Sep 30, 2008

Business - Worldwide financial shock hits Indian Hotels

Arun Kumar & Kalpana Pathak

After two years of roaring business, the hotel industry is checking in for tough times. The global financial turmoil and growing domestic terrorism in major cities have triggered a fresh round of cancellations by both business and leisure travellers.

“We are already facing cancellations of about 25 per cent of reservations and 10 to 20 per cent have been put on hold,” said Ajay Behl, general manager of Ramada Hotel, Jaipur, where a series of bombs exploded in the busy tourist areas earlier this year.
“I believe that the occupancy rate across the country has come down by more than 10 per cent and even average room rents have dropped by the same amount,” he added.
Early signs of the slowdown were visible in this year’s off-peak period (May to October) when hotels reported occupancies of 70 per cent against 75 per cent last year.
Some experts said the aggregate figure understated the problem. In the last six months, the occupancy rate across the industry fell 10 per cent, said Sushil Gupta, managing director of Asian Hotels, which runs hotels under the Hyatt brand.
That sharp drop in occupancies was the result of the impact of the US sub-prime crisis that began in September last year and growing domestic terrorism.
Now, it is clear that the busy season for hotels is going to be less busy. Companies in India are cutting back on travel as the global financial turmoil kicks in. And fewer foreign tourists are likely to visit India this year following this month’s bomb blasts in the capital. Foreign tourists typically account for 75 per cent of a hotel’s revenues.
“There have been indications of a softening of demand and yields in comparison to the same period last year,” agreed Deepak Haksar, chief operating officer, ITC Hotels, which runs the Welcomgroup chain of hotels.
Indeed, the average room rate has not increased for hotels in the major markets of Delhi and Mumbai despite the fact that there has been no significant addition of rooms.
The downturn in the industry is starkly evident in Bangalore, the city where demand has consistently outstripped supply. This year, tariffs in the IT city have already seen a 10 per cent drop.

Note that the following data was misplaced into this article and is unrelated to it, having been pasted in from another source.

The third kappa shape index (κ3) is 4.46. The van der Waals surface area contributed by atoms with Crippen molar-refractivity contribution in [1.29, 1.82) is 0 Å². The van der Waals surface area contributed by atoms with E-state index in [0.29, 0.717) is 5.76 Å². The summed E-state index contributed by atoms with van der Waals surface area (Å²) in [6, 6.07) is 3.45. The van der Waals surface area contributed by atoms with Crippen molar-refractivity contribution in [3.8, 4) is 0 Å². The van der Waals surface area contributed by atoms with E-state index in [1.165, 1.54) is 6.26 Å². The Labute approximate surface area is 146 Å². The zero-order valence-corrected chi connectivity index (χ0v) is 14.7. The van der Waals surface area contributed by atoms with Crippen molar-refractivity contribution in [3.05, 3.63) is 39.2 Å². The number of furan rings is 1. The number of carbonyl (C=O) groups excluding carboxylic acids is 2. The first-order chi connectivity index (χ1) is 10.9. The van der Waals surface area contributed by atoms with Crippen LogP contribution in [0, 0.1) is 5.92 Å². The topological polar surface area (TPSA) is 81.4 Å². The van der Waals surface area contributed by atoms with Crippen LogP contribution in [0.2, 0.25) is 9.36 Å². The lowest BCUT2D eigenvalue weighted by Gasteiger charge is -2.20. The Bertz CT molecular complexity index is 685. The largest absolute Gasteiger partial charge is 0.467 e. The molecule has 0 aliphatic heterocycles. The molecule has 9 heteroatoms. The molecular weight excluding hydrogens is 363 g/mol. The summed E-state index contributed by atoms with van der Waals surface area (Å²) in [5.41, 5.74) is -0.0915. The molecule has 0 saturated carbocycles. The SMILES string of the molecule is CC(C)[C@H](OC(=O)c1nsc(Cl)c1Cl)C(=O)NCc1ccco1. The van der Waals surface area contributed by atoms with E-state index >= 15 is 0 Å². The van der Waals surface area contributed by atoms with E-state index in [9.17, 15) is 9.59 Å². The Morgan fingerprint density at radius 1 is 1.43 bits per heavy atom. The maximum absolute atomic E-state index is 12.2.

Yogesh Kapur, senior vice-president, Enam Securities, predicts a 10 per cent drop in occupancy rates in the next six to 12 months, that will force hotels to cut tariffs as well.
“The hotel sector will start feeling the heat in the fourth quarter,” agreed Amitava Chakraborty, president and head of Religare Securities.
Evidence of the impending slowdown in this year’s busy season is already building in traditional tourist hotspots like Jaipur and Pushkar, which hosts world-famous annual cattle fair in November. Earlier, hotel rooms, especially five-star ones, in such locations were booked a year in advance and required full non-refundable pre-payment.
This year, several hotels are reporting rooms to let and agreeing to full refunds of advances.
The slowdown puts hotels in a bind because many have committed to major expansion plans on the back of buoyant growth in 2006-07 and 2007-08. Over the next two years, the industry will be adding 7,500 premium to mid-budget hotel rooms to the current availability of around 110,000 rooms.
Whether it is the Oberoi group, Taj, Leela Ventures or Asian Hotels, all have aggressive expansion plans with a combined capital outlay of around Rs 4,500 crore. International players like the Starwood Hotels, Hilton Hotels, Raffles Holdings and Shangri-La Asia have charted out aggressive plans for the Indian market.
Now, many hotel groups are going slow on their expansion plans. “With the current global meltdown, disbursement of funds to the Indian hospitality sector in the past 12 to 18 months has been on hold,” said Siddharth Thaker, executive director, HVS Hospitality Services.
Going by prognoses for the global economy in 2009, hotels in India are unlikely to see an upside much before 2010, when the Commonwealth Games, which are being hosted by Delhi, will boost demand in some pockets.
But observers think the slowdown is a short-term trend. “The long-term story remains intact as the Indian economy has the resilience and ability to overcome these challenges,” Haksar of ITC Hotels said.

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